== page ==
Using Whatsapp and Wikipedia as Learning and Teaching drivers

PRESENTATION

Author(s) Pedro Telles ; Richard Davies

Abstract

How can we use Whatsapp and Wikipedia as drivers for learning? With the help of the Wikimedia UK in 2016/17 we did just that in Competition Law, using both to change how the module is delivered and assessed. Whatsapp was used as a case study in seminars to drive student discussion in class. Students were divided into groups and invited to develop and present arguments about business practices from Whatsapp that might constitute a violation of competition law rules. For assessment, students had first to identify a competition law entry on Wikipedia and provide with a detailed critique (2,000 words) of what was wrong and how to improve it ie, academic sources or leading cases missing. For the second assignment they had to actually write a Wikipedia entry (1,000 words) and upload it there. This presentation will cover changes and preliminary data from student attendance, engagement and performance

Outline

The presentation will be delivered by Mr. Richard Leonard Davies and Dr. Pedro Telles and divided into two parts. The first one is focused on using WhatsApp as a speculative case study for seminars and the second on the experience of using Wikipedia as an assessment tool for Competition Law (LAA319). This presentation will cover the changes and some preliminary data related with student attendance, engagement and performance, using data from both semesters (in cohort comparison) and from the previous year when the module was taught along a traditional teaching and assessment format. In the first part we will cover the decision to use a case study as a discussion driver in seminars and why WhatsApp was selected as a speculative case study topic. Instead of using a company which had already been found at fault, we picked one whose current activities may (or may not) constitute a violation of competition law rules. Therefore, students would not be anchored/biased by previous practices or similar previous cases and were forced instead to use their creativity to develop arguements for or against the legality of WhatsApp activities. In addition, the presentation will include our opinion of the challenges and opportunities posed by both the case study method and using Wikipedia, as well as the support given by the Wikimedia Foundation UK. This support included access to the Wikimedia Course Outreach Dashboard where the teaching team could keep track of student progress on Wikipedia training modules and each student’s progress on entry drafting. The practice developed in this module for both the case study and Wikipedia assignments can be transferred to other disciplines, particularly in small classes. Presentation outline: 1. WhatsApp as a case study – Why using Whatsapp as a case study? – Attendance data (Semester 1 vs Semester 2; 2015/16 vs 2016/17) – How seminars were structured and run – Seminar engagement – Feedback – Lessons learned 2. Wikipedia assignments – Why setting up Wikipedia assignments – Assignment 1 (Critiquing a Wikipedia entry) – Assignment 2 (Drafting Wikipedia entry) – Using Wikimedia Foundation’s Course Outreach Dashboard – Grade analysis (Semester 1 vs Semester 2; 2015/16 vs 2016/17) – Feedback – Lessons earned (What we would change; scalability issues; replicability in the same module) – Next steps (re-doing in Competition Law LAA318)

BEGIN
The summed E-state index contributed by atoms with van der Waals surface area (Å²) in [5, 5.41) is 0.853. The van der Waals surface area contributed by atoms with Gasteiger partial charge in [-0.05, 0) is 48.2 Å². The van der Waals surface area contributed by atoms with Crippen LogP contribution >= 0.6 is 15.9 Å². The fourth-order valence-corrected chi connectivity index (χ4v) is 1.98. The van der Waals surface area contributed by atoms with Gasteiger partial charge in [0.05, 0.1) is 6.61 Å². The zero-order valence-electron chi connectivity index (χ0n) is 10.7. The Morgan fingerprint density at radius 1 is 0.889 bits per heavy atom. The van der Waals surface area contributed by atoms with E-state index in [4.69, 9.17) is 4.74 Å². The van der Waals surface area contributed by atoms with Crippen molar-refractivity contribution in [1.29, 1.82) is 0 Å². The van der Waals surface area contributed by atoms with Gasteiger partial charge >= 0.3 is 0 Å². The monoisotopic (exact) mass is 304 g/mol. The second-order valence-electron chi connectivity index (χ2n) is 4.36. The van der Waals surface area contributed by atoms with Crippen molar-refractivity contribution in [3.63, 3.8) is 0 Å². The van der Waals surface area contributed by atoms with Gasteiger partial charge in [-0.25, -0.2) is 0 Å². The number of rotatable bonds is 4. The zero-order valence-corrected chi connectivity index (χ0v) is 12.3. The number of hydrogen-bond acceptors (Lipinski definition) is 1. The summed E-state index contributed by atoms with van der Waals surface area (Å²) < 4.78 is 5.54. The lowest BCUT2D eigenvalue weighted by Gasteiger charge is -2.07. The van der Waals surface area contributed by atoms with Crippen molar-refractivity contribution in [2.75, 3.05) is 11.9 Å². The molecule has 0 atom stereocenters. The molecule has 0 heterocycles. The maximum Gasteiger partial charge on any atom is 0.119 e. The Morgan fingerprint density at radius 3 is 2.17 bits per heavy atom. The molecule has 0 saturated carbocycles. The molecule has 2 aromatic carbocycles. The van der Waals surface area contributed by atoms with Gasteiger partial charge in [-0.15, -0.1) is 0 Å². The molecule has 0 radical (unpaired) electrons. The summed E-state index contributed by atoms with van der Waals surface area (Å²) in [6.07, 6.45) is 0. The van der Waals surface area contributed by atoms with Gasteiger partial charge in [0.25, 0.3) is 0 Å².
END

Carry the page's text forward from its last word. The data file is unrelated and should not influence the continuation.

Key Words

Assessment, Wikipedia, WhatsApp, Case Study, Engagement

Key Messages

By the end of the session, conference participants will understand how speculative case studies may be used to foster student critical thinking in seminars and lead to engaging discussions around the topic and how using such tool enhances student participation and engagement. Participants will also be able to gauge the benefits of using Wikipedia assignments as an assesment technique, including how to use the Wikimedia Foundation Course Outreach Dashboard to keep track of student progress.

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